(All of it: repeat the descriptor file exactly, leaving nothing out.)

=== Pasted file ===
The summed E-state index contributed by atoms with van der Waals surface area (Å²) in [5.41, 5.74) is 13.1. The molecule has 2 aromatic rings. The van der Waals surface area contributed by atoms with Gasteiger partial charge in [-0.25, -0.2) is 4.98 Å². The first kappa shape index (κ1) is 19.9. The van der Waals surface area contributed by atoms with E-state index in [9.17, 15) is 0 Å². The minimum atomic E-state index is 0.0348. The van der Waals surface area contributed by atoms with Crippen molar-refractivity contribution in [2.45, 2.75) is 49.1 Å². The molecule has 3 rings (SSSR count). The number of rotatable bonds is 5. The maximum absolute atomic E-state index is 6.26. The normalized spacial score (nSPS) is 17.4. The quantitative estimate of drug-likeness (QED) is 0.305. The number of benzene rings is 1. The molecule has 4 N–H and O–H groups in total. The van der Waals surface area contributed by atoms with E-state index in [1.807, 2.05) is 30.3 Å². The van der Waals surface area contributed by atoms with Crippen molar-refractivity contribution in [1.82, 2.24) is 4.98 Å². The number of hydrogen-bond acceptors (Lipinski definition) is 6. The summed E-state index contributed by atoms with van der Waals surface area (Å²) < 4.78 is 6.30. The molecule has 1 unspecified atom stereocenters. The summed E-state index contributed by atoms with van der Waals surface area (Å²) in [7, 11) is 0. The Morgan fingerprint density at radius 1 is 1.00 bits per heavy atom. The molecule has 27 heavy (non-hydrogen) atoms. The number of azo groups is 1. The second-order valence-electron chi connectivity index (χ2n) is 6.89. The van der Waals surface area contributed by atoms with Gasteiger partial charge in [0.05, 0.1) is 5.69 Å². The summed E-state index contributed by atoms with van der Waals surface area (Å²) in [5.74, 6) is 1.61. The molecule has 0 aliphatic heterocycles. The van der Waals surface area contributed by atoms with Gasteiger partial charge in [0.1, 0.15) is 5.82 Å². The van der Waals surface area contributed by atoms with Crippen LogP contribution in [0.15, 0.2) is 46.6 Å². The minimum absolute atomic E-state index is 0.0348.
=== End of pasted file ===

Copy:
The summed E-state index contributed by atoms with van der Waals surface area (Å²) in [5.41, 5.74) is 13.1. The molecule has 2 aromatic rings. The van der Waals surface area contributed by atoms with Gasteiger partial charge in [-0.25, -0.2) is 4.98 Å². The first kappa shape index (κ1) is 19.9. The van der Waals surface area contributed by atoms with E-state index in [9.17, 15) is 0 Å². The minimum atomic E-state index is 0.0348. The van der Waals surface area contributed by atoms with Crippen molar-refractivity contribution in [2.45, 2.75) is 49.1 Å². The molecule has 3 rings (SSSR count). The number of rotatable bonds is 5. The maximum absolute atomic E-state index is 6.26. The normalized spacial score (nSPS) is 17.4. The quantitative estimate of drug-likeness (QED) is 0.305. The number of benzene rings is 1. The molecule has 4 N–H and O–H groups in total. The van der Waals surface area contributed by atoms with E-state index in [1.807, 2.05) is 30.3 Å². The van der Waals surface area contributed by atoms with Crippen molar-refractivity contribution in [1.82, 2.24) is 4.98 Å². The number of hydrogen-bond acceptors (Lipinski definition) is 6. The summed E-state index contributed by atoms with van der Waals surface area (Å²) < 4.78 is 6.30. The molecule has 1 unspecified atom stereocenters. The summed E-state index contributed by atoms with van der Waals surface area (Å²) in [7, 11) is 0. The Morgan fingerprint density at radius 1 is 1.00 bits per heavy atom. The molecule has 27 heavy (non-hydrogen) atoms. The number of azo groups is 1. The second-order valence-electron chi connectivity index (χ2n) is 6.89. The van der Waals surface area contributed by atoms with Gasteiger partial charge in [0.05, 0.1) is 5.69 Å². The summed E-state index contributed by atoms with van der Waals surface area (Å²) in [5.74, 6) is 1.61. The molecule has 0 aliphatic heterocycles. The van der Waals surface area contributed by atoms with Gasteiger partial charge in [0.1, 0.15) is 5.82 Å². The van der Waals surface area contributed by atoms with Crippen LogP contribution in [0.15, 0.2) is 46.6 Å². The minimum absolute atomic E-state index is 0.0348.